PHILADELPHIA ― Hillary Clinton’s campaign said it is looking for a progressive replacement to Rep. Debbie Wasserman Schultz (D-Fla.) to chair the Democratic National Committee, reflecting the party’s attempts to unify with Sen. Bernie Sanders’ (I-Vt.) supporters.
“We will want a person at the head of the party that represents the progressive platform that the party adopted and that represents that spirit of reform and integration of the grassroots into the party,” Clinton campaign Chairman John Podesta told The Huffington Post in an interview Thursday at the Democratic National Convention.
Watch the full interview with Podesta above.
The platform that Sanders and Clinton supporters came together on is the most progressive in the party’s history. The two camps also agreed on creating a commission to examine changes to party rules that could reduce the role of superdelegates in the next election.
Wasserman Schultz stepped down as DNC chair on July 24, the day before the big gathering in Philadelphia was set to commence. Sanders supporters have long called for her ouster, believing she was tipping the scales toward Clinton in the primary. Their calls intensified after Wikileaks released hacked internal DNC emails, and party officials found they could no longer defend Wasserman Schultz staying in place.
The Florida legislator is also taking heat back home, where she is facing her first real primary challenger ever. Tim Canova, a law professor and political newbie, has the backing of progressive activists and Sanders supporters and has pulled in an impressive amount of cash. Progressives have been especially upset that Wasserman Schultz was undermining new Obama administration rules intended to rein in predatory payday lending.
There’s a widespread recognition that the DNC needs to rebuild after Wasserman Schultz’s tenure. Current and former officials who spoke with The Huffington Post said the organization has become a shell of itself, too focused on defending and promoting the chair, rather than promoting the interests of the Democratic Party.
But many of the problems were beyond Wasserman Schultz’s control. The Obama campaign saw the DNC as a tool to aid the president’s re-election, and officials had little interest in building the party infrastructure. Instead, they built Organizing for Action, which essentially became a parallel organization and pulled away resources.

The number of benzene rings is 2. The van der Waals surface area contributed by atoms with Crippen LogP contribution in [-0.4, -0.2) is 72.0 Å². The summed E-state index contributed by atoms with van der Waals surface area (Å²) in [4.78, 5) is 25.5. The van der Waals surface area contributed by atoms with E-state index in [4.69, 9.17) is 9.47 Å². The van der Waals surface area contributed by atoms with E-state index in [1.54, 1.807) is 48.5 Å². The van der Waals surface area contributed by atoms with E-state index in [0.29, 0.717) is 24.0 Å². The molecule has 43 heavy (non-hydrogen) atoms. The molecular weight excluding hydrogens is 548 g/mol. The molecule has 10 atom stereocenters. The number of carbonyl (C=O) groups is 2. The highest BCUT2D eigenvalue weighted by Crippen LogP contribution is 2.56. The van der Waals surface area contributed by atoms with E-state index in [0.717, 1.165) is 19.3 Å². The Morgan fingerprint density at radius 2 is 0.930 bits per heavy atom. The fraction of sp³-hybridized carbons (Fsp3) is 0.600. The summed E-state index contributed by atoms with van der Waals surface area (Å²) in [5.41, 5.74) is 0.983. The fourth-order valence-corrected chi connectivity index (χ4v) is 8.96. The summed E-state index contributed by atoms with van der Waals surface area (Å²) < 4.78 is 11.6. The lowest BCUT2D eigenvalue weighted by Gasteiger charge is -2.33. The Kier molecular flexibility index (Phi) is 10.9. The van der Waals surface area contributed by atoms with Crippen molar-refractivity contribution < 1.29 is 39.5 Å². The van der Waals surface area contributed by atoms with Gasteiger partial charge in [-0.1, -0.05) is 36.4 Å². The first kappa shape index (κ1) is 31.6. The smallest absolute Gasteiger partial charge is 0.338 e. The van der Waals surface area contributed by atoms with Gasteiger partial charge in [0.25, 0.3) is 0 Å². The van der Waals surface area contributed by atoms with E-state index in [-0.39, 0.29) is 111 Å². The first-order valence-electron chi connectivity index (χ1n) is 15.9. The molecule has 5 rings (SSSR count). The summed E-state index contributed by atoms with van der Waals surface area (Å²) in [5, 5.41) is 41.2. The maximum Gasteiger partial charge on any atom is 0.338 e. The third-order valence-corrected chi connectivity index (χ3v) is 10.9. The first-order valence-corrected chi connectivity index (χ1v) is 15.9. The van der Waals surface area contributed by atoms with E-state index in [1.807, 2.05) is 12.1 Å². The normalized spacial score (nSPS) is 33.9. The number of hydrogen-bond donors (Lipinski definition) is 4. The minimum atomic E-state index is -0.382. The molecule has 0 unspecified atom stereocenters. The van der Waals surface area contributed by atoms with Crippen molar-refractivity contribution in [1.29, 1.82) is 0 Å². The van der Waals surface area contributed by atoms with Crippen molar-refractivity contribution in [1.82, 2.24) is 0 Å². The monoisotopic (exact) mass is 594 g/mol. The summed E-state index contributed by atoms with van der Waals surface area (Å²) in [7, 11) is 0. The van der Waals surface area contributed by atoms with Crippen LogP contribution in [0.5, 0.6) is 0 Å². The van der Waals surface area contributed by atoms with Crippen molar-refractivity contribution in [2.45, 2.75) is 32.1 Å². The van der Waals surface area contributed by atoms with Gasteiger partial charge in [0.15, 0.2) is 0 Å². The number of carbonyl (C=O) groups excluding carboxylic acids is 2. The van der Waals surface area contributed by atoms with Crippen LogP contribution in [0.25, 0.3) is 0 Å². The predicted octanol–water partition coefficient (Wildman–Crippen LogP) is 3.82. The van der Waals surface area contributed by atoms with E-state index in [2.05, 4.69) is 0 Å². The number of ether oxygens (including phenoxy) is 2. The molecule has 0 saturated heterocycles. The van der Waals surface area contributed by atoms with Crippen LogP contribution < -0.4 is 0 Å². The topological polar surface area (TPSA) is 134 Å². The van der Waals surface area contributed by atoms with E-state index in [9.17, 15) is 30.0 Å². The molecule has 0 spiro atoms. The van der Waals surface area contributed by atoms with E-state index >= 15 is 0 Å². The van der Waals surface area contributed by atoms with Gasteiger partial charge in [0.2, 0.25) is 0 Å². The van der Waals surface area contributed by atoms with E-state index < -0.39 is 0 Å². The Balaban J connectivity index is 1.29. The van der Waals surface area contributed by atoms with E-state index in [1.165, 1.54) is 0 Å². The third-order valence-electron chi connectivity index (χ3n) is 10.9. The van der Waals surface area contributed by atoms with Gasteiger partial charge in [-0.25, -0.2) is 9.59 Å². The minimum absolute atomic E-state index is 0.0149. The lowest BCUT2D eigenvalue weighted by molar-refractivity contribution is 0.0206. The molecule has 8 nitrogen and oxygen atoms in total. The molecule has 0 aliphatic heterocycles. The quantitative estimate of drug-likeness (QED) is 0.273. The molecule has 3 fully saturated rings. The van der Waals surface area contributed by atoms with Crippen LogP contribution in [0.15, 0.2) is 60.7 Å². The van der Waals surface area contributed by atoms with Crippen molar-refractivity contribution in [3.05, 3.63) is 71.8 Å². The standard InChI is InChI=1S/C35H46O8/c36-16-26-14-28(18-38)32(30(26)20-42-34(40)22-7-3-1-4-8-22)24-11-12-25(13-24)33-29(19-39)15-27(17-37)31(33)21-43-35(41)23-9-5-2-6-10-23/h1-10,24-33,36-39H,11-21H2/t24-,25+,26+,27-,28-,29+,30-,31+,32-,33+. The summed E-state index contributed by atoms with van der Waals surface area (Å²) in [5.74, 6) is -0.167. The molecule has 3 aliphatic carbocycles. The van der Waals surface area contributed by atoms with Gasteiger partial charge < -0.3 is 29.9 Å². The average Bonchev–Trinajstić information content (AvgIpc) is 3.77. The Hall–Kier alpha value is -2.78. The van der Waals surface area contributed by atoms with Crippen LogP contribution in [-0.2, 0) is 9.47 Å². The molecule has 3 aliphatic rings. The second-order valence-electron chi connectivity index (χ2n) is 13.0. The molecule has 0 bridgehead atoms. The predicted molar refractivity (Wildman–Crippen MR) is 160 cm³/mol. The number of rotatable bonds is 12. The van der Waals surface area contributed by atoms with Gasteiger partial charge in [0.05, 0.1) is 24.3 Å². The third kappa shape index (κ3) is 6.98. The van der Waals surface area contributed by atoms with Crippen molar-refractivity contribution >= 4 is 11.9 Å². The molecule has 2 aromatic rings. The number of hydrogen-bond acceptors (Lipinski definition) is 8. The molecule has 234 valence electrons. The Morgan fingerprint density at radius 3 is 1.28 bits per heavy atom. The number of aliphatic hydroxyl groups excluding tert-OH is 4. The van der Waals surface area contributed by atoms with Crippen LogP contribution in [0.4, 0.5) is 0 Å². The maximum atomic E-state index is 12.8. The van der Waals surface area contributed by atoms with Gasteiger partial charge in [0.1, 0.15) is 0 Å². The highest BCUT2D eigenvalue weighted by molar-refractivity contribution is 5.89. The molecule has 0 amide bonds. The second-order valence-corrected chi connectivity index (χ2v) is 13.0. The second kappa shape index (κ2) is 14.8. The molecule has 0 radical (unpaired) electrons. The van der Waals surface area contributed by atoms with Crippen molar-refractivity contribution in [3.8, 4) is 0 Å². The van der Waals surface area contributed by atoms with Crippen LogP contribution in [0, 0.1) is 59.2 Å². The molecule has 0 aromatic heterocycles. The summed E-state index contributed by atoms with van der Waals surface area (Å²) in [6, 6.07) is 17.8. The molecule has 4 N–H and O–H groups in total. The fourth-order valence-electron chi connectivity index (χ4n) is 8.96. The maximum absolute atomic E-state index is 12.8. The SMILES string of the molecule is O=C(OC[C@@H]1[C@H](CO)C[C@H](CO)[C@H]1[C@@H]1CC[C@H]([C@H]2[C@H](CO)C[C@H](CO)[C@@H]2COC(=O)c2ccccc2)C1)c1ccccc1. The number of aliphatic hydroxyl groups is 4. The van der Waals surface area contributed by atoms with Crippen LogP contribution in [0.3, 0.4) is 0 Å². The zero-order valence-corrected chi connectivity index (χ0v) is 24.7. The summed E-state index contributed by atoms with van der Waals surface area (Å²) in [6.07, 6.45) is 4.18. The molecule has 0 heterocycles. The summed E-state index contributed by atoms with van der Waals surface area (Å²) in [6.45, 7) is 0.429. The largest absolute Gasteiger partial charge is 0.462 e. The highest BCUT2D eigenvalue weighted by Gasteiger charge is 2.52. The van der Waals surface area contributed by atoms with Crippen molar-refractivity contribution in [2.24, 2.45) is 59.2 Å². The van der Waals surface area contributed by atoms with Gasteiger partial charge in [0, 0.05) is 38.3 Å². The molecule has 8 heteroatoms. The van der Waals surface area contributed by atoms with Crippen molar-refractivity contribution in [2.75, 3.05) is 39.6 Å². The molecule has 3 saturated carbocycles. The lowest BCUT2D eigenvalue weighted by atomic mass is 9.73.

Podesta acknowledged that OFA pulled resources away from the DNC.
“I think it was the president’s choice to build OFA as a progressive organizing structure that was going to focus on trying to be a force not only to influence legislation that he was trying to put forward, but to build a community really of progressive activists who were connected by their engagement with first the Obama campaign and then OFA,” he said.
“But I think that necessarily put some focus on that structure and the very good work that it was doing in terms of trying to build a social movement, if you will, out there. I think that definitely had some impact on whether the resources were being rung through and focused on the party structure,” he added.
Many Democratic officials say they expect the Clinton campaign to emphasize party-building, just as they did during President Bill Clinton’s tenure in the 1990s. Podesta reiterated that approach in his interview last week, saying Clinton was committed to a 50-state strategy.
“We have a commitment to running a campaign in all 50 states,” he said. “And I think more importantly, we have a commitment to a coordinated campaign that relies on building structure inside the party that will help not only Hillary and Tim Kaine get elected, but will have down-ballot effects so that coordinated campaign can work to do voter registration, voter contact ― up and down the ballot ― so that more Democrats could get elected.”